Australia: Labor’s factional war—a deepening crisis of the parliamentary system
3 August 2010
The internecine war that has broken out in the Australian Labor Party, with the publication of a series of leaks aimed at damaging either Prime Minister Julia Gillard or her deposed predecessor Kevin Rudd, is more than a passing factional conflict.
Immediately it threatens to derail the party’s election campaign, creating the conditions for Gillard’s government to be the first to lose office after just one term since the ill-fated Scullin government of 1929-31. In the longer term, such is the level of internal rot and decay, the factional war could also see the break-up of the party itself.
At the turn of the twentieth century, the Marxist movement explained that the Labor Party functioned primarily as an electoral machine, aimed at winning office. Almost one hundred years ago the Russian Bolshevik Grigory Zinoviev wrote that it only came to life every three years or so at election time, as little bureaucrats emerged from the trade unions to crawl over the backs of workers and make their way into parliament.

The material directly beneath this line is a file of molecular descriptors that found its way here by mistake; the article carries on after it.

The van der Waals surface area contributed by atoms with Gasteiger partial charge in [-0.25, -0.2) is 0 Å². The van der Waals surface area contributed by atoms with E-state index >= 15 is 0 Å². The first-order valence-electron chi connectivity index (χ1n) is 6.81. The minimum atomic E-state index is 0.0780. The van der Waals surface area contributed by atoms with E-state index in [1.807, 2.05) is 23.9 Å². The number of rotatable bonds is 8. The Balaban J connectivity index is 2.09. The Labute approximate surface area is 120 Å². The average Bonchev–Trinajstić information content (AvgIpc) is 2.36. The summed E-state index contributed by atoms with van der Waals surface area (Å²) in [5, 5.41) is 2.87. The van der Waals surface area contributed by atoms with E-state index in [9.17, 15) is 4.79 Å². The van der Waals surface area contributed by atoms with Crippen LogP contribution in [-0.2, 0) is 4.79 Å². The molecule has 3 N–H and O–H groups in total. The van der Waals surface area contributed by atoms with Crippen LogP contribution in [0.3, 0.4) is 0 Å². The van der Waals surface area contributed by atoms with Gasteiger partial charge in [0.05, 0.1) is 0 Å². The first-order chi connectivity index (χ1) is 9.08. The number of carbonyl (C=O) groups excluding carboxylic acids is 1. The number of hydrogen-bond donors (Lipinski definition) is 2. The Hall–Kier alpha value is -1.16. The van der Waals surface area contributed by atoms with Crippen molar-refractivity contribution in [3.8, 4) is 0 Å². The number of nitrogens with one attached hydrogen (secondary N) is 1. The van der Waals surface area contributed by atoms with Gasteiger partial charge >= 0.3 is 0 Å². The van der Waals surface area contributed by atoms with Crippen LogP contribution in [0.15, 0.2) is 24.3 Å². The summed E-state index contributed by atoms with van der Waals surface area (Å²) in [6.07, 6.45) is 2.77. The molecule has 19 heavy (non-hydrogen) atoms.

There has been no greater crime than for a Labor member, especially an MP, to undermine a party election campaign. The eruption, therefore, of a bitter factional conflict in the midst of this campaign, has profound historical significance.
The immediate origins of the conflict lie in the unprecedented coup against Rudd—the only time that a first-term prime minister has been deposed without the chance of recontesting. But the underlying causes go deeper. They lie in the vast changes that have taken place in the political landscape over the past three decades.
During the post-war boom, lasting from the end of the 1940s to the mid-1970s, internal cohesion in the Labor Party was maintained by the adherence of the various factions, whatever their ideological differences, to the common program of national reform through parliament.